During a November scrimmage on the floor of the Xfinity Center, things seemed to be practice as usual for the Maryland women’s basketball team.
The one difference during that day’s run, though, was the addition of one player to the team opposite the starters: Alyssa Thomas. The two-time WNBA All-Star and the program’s all-time leading scorer took the time out of her offseason break to train with this year’s team, passing down what she’s learned over the course of her six-year professional career to this year’s Terps squad.
But Thomas hasn’t been the only player to return to their alma mater to give back to the program in 2019-20. Crystal Langhorne, WNBA Champion and the driving force behind Maryland’s 2006 NCAA title, took to the floor with the Terps earlier this season as well, showing her commitment to help out her former coach even in the twilight of her playing career.
“They definitely get us better and they get us ready mentally for games,” senior guard Kaila Charles said. “So we just appreciate the fact that they love to come back and they love to give back and give us advice if we need it — talk to us, then help us out on the court and work out with us. They love giving us confidence, love giving us helpful advice to just be successful.”
Love having @athomas_25 and @_bjones18, two of our amazing #ProTerps, back and helping us get better! ❤️ #TerpFamily // #UnitedPursuit pic.twitter.com/jug2H11suH— Maryland Women’s Basketball (@umdwbb) November 16, 2019
In her now-18 seasons at the helm for the Terps, Frese has had 13 players drafted to play in the WNBA, eight of which were top-10 picks: Langhorne (2008), Laura Harper (2008), Marissa Coleman (2009), Kristi Toliver (2009), Tianna Hawkins (2012), Thomas (2014), Brionna Jones (2017), and Shatori Walker-Kimbrough (2017).
Having produced so much high-level talent during her tenure as head coach, it’s created an elite network of former players that Frese has at her disposal to push her current team to be the best versions of themselves.
“It’s huge,” Frese said of the former players’ contributions. “Anytime they walk through the door, they’re always giving some kind of valuable input, feedback ... whether it’s to players or coaches, and it just continues to show what an extension of family that we really have here.”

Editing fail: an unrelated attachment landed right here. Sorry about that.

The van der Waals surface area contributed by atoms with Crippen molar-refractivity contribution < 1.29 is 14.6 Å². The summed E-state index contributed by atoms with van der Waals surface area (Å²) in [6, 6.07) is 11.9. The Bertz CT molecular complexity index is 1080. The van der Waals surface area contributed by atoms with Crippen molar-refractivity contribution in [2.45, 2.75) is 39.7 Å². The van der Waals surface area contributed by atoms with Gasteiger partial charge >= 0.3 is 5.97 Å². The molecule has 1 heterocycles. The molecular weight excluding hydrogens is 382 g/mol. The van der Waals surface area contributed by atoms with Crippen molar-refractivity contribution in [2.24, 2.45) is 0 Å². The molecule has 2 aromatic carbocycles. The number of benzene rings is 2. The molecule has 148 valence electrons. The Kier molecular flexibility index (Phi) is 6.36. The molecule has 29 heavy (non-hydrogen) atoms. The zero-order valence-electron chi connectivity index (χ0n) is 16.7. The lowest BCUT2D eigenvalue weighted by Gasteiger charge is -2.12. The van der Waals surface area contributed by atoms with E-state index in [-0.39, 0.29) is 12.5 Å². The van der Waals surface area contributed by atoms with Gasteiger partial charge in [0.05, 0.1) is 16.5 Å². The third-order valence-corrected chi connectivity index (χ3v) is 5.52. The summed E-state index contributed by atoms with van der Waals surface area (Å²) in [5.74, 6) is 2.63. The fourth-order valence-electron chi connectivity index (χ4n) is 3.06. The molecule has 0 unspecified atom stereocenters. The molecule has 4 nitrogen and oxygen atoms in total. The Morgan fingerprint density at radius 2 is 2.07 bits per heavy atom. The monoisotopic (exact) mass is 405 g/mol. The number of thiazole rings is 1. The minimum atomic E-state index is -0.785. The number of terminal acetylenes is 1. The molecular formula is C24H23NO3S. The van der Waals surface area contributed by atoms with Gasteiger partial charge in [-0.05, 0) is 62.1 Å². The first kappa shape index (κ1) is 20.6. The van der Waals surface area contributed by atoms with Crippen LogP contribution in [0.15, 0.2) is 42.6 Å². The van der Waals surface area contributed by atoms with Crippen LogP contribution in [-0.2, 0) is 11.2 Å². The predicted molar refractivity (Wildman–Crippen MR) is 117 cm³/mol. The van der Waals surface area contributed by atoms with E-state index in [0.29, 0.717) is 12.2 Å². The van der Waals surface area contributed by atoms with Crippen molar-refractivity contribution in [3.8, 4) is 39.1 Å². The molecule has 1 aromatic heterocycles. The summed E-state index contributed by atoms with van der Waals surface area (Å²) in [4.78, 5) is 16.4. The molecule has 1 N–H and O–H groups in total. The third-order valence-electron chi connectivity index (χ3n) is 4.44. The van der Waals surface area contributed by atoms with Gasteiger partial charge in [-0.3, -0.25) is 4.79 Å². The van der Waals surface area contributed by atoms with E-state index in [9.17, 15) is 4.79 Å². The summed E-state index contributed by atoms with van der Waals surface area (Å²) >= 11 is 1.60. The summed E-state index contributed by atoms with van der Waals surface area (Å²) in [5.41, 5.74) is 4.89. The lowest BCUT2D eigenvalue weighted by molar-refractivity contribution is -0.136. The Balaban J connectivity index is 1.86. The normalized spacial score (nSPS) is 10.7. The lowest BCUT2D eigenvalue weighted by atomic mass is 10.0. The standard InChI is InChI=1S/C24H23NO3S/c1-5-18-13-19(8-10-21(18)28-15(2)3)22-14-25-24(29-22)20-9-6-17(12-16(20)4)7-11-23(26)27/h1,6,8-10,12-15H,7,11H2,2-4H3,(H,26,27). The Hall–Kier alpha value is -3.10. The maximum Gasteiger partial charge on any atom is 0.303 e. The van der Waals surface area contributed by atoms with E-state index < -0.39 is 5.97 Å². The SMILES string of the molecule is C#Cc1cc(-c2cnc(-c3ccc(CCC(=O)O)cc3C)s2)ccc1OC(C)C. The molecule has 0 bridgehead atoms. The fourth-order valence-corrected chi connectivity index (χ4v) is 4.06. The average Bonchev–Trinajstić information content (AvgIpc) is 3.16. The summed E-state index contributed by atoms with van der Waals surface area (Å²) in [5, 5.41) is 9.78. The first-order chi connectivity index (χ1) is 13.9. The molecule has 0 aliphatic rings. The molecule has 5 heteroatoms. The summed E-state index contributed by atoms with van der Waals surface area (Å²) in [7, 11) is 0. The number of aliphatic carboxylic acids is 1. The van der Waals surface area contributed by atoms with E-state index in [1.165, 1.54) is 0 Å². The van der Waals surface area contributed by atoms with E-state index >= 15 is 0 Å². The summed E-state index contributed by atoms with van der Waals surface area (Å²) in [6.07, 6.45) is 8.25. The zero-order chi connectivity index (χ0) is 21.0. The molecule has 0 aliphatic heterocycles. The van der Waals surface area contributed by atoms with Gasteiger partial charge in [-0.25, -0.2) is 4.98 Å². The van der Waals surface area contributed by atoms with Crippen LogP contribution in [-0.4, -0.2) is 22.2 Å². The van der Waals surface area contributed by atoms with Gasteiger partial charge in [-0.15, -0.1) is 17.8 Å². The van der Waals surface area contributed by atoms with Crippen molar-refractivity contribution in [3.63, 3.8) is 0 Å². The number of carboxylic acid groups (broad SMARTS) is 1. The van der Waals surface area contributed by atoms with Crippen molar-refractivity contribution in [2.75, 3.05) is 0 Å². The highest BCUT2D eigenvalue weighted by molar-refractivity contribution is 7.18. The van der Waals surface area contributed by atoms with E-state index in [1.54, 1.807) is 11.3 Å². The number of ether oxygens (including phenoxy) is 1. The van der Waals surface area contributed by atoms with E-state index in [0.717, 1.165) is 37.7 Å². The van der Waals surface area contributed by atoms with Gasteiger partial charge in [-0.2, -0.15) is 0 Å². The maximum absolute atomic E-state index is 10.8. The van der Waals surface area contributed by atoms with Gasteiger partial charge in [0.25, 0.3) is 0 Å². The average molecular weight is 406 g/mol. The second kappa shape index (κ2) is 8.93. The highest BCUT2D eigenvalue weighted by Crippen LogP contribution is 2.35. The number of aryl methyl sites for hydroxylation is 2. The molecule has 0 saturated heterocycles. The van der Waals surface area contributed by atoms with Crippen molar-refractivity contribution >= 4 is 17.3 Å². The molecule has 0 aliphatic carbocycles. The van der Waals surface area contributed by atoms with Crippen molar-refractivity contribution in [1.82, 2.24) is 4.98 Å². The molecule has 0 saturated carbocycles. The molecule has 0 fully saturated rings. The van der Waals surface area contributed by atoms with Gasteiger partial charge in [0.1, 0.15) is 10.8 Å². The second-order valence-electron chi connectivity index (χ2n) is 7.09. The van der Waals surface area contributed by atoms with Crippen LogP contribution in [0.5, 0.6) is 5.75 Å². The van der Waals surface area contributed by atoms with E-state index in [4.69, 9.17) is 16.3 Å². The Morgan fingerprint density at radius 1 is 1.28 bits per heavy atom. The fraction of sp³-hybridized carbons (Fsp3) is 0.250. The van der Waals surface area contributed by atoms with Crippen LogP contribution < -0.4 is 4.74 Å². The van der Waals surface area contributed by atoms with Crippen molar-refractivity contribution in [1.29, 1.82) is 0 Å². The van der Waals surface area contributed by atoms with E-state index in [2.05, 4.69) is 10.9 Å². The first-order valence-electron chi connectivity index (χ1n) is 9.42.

The team’s most recent visitor this season came from Hawkins, a 2019 WNBA Champion with the Washington Mystics. She posed at center court with the WNBA championship trophy before signing autographs for fans at halftime of Maryland’s 88-45 win over Iowa this past Tuesday.
Tianna Hawkins brought back some hardware to College Park. @umdwbb x @WashMystics pic.twitter.com/wgza6jArOP— Maryland On BTN (@MarylandOnBTN) February 26, 2020
Having set a program record for average scoring margin at 27.0 points, the 2019-20 Terps are certainly one of the more talented groups Frese has had in her coaching career. As part of a team that accomplished a good deal in her time as a Terp as well (102-34 from 2009-2013), Hawkins recognizes how special this year’s team is.
“The biggest thing is they have a lot of chemistry, and it shows on the court,” Hawkins told Testudo Times during Tuesday’s game. “They had a little rough patch in the beginning, but they’ve been able to figure it out, come together and play hard every night.”
One of the leading reasons as to why the Terps were able to turn things around and rattle off 14-straight victories to close out the Big Ten play has been the torrid run Charles — an unanimous All-Big Ten honoree — has finished the regular season on.
Having passed Hawkins for 13th on Maryland’s all-time scoring list back in November, Charles’ play has taken her all the way to having the sixth-most points in program history at 1,948, with post-season play still ahead.
“She’s one of the greats,” Hawkins said of Charles’ legacy at Maryland. “Each year she’s done a great job with improving her game, adding to her game and just being great for Maryland.”
With her time as a Terp dwindling down, Charles has the opportunity to continue climbing the ranks among the school’s best players all-time as she enters the final stretch of her Maryland career.
And though she has just as illustrious of aspirations to strive towards beyond College Park, Charles hopes to return just as those who came before her have to help Frese & Co. maintain their standard of excellence in women’s college hoops.
“Of course, I’m from Maryland so I’m always gonna come back,” Charles said of whether she’d return to work out with future Maryland teams. “I’m always gonna stop by and see my coaches, see my past teammates or see the younger players who are gonna come behind me and just helping give back and just keep that culture going.”
*Correction: Brionna Jones and Shartori Walker-Kimbrough were not initially listed under top-10 picks. The story has been updated